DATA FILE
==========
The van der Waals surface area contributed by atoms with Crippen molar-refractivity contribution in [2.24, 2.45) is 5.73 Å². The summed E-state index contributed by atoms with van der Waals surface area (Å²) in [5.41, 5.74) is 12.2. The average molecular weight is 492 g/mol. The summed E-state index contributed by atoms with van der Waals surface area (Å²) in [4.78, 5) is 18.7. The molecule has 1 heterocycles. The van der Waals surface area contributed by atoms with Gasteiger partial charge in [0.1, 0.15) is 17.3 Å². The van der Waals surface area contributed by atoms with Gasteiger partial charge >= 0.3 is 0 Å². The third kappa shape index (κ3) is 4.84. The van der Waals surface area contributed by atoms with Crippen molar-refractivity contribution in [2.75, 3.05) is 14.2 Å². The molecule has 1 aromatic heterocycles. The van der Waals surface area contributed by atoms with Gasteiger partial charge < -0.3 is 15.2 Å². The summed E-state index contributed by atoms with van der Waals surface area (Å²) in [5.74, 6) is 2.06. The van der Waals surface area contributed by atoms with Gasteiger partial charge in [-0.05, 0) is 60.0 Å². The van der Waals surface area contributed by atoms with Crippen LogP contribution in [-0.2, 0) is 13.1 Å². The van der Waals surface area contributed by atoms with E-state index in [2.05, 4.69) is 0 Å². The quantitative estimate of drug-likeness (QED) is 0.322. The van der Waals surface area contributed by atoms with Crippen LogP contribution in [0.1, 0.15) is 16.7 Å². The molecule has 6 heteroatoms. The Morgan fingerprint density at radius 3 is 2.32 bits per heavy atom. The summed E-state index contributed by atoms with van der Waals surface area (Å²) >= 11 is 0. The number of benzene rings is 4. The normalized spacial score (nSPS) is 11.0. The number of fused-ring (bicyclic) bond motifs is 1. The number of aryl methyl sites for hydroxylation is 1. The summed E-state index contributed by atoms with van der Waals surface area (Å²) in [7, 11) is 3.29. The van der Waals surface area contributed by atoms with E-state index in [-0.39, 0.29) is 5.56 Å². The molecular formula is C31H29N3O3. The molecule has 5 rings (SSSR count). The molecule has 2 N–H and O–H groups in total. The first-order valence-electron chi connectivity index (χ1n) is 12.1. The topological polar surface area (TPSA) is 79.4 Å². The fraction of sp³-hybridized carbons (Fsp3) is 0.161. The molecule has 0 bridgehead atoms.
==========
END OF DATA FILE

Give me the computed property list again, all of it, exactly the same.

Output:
The van der Waals surface area contributed by atoms with Crippen molar-refractivity contribution in [2.24, 2.45) is 5.73 Å². The summed E-state index contributed by atoms with van der Waals surface area (Å²) in [5.41, 5.74) is 12.2. The average molecular weight is 492 g/mol. The summed E-state index contributed by atoms with van der Waals surface area (Å²) in [4.78, 5) is 18.7. The molecule has 1 heterocycles. The van der Waals surface area contributed by atoms with Gasteiger partial charge in [0.1, 0.15) is 17.3 Å². The van der Waals surface area contributed by atoms with Gasteiger partial charge >= 0.3 is 0 Å². The third kappa shape index (κ3) is 4.84. The van der Waals surface area contributed by atoms with Crippen molar-refractivity contribution in [2.75, 3.05) is 14.2 Å². The molecule has 1 aromatic heterocycles. The van der Waals surface area contributed by atoms with Gasteiger partial charge < -0.3 is 15.2 Å². The summed E-state index contributed by atoms with van der Waals surface area (Å²) in [5.74, 6) is 2.06. The van der Waals surface area contributed by atoms with Gasteiger partial charge in [-0.05, 0) is 60.0 Å². The van der Waals surface area contributed by atoms with Crippen LogP contribution in [-0.2, 0) is 13.1 Å². The van der Waals surface area contributed by atoms with E-state index in [2.05, 4.69) is 0 Å². The quantitative estimate of drug-likeness (QED) is 0.322. The van der Waals surface area contributed by atoms with Crippen LogP contribution in [0.1, 0.15) is 16.7 Å². The molecule has 6 heteroatoms. The Morgan fingerprint density at radius 3 is 2.32 bits per heavy atom. The summed E-state index contributed by atoms with van der Waals surface area (Å²) >= 11 is 0. The number of benzene rings is 4. The normalized spacial score (nSPS) is 11.0. The number of fused-ring (bicyclic) bond motifs is 1. The number of aryl methyl sites for hydroxylation is 1. The summed E-state index contributed by atoms with van der Waals surface area (Å²) in [7, 11) is 3.29. The van der Waals surface area contributed by atoms with E-state index in [-0.39, 0.29) is 5.56 Å². The molecular formula is C31H29N3O3. The molecule has 5 rings (SSSR count). The molecule has 2 N–H and O–H groups in total. The first-order valence-electron chi connectivity index (χ1n) is 12.1. The topological polar surface area (TPSA) is 79.4 Å². The fraction of sp³-hybridized carbons (Fsp3) is 0.161. The molecule has 0 bridgehead atoms.